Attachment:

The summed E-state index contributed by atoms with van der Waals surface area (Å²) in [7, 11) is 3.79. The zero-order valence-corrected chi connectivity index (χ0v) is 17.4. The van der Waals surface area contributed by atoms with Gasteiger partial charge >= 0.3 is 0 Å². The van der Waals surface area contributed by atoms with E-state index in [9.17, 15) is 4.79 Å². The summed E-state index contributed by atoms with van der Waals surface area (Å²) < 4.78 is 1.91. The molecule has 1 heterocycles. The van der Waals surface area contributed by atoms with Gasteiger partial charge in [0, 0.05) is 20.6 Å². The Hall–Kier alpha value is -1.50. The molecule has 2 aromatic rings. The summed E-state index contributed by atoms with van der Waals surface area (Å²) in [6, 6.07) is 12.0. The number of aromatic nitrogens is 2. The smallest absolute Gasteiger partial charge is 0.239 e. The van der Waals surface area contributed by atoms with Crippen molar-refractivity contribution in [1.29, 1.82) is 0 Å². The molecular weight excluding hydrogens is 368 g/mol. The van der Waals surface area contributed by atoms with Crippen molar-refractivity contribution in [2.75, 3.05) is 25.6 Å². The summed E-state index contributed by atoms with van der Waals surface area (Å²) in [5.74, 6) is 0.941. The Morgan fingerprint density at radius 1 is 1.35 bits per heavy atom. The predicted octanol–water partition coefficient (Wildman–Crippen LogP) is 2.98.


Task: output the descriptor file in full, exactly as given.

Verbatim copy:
The summed E-state index contributed by atoms with van der Waals surface area (Å²) in [7, 11) is 3.79. The zero-order valence-corrected chi connectivity index (χ0v) is 17.4. The van der Waals surface area contributed by atoms with Gasteiger partial charge >= 0.3 is 0 Å². The van der Waals surface area contributed by atoms with E-state index in [9.17, 15) is 4.79 Å². The summed E-state index contributed by atoms with van der Waals surface area (Å²) < 4.78 is 1.91. The molecule has 1 heterocycles. The van der Waals surface area contributed by atoms with Gasteiger partial charge in [0, 0.05) is 20.6 Å². The Hall–Kier alpha value is -1.50. The molecule has 2 aromatic rings. The summed E-state index contributed by atoms with van der Waals surface area (Å²) in [6, 6.07) is 12.0. The number of aromatic nitrogens is 2. The smallest absolute Gasteiger partial charge is 0.239 e. The van der Waals surface area contributed by atoms with Crippen molar-refractivity contribution in [1.29, 1.82) is 0 Å². The molecular weight excluding hydrogens is 368 g/mol. The van der Waals surface area contributed by atoms with Crippen molar-refractivity contribution in [2.75, 3.05) is 25.6 Å². The summed E-state index contributed by atoms with van der Waals surface area (Å²) in [5.74, 6) is 0.941. The Morgan fingerprint density at radius 1 is 1.35 bits per heavy atom. The predicted octanol–water partition coefficient (Wildman–Crippen LogP) is 2.98.